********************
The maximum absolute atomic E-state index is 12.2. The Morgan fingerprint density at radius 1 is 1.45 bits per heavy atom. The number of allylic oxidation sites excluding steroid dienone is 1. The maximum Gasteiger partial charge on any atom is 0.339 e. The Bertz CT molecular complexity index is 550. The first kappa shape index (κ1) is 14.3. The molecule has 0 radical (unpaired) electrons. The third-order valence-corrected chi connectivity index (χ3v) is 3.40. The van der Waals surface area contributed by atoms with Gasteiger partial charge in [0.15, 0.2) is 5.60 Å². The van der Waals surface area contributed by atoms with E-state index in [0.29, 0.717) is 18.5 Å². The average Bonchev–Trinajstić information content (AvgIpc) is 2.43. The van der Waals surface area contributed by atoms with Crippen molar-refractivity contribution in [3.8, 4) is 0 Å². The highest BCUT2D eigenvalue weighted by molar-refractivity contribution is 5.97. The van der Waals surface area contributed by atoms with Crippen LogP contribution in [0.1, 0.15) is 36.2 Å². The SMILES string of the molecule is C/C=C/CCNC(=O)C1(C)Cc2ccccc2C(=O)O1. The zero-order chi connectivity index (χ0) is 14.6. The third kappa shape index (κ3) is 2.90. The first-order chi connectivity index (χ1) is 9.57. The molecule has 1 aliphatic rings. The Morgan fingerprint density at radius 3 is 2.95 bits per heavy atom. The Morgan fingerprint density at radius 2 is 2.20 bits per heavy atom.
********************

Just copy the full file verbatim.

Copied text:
The maximum absolute atomic E-state index is 12.2. The Morgan fingerprint density at radius 1 is 1.45 bits per heavy atom. The number of allylic oxidation sites excluding steroid dienone is 1. The maximum Gasteiger partial charge on any atom is 0.339 e. The Bertz CT molecular complexity index is 550. The first kappa shape index (κ1) is 14.3. The molecule has 0 radical (unpaired) electrons. The third-order valence-corrected chi connectivity index (χ3v) is 3.40. The van der Waals surface area contributed by atoms with Gasteiger partial charge in [0.15, 0.2) is 5.60 Å². The van der Waals surface area contributed by atoms with E-state index in [0.29, 0.717) is 18.5 Å². The average Bonchev–Trinajstić information content (AvgIpc) is 2.43. The van der Waals surface area contributed by atoms with Crippen molar-refractivity contribution in [3.8, 4) is 0 Å². The highest BCUT2D eigenvalue weighted by molar-refractivity contribution is 5.97. The van der Waals surface area contributed by atoms with Crippen LogP contribution in [0.1, 0.15) is 36.2 Å². The SMILES string of the molecule is C/C=C/CCNC(=O)C1(C)Cc2ccccc2C(=O)O1. The zero-order chi connectivity index (χ0) is 14.6. The third kappa shape index (κ3) is 2.90. The first-order chi connectivity index (χ1) is 9.57. The molecule has 1 aliphatic rings. The Morgan fingerprint density at radius 3 is 2.95 bits per heavy atom. The Morgan fingerprint density at radius 2 is 2.20 bits per heavy atom.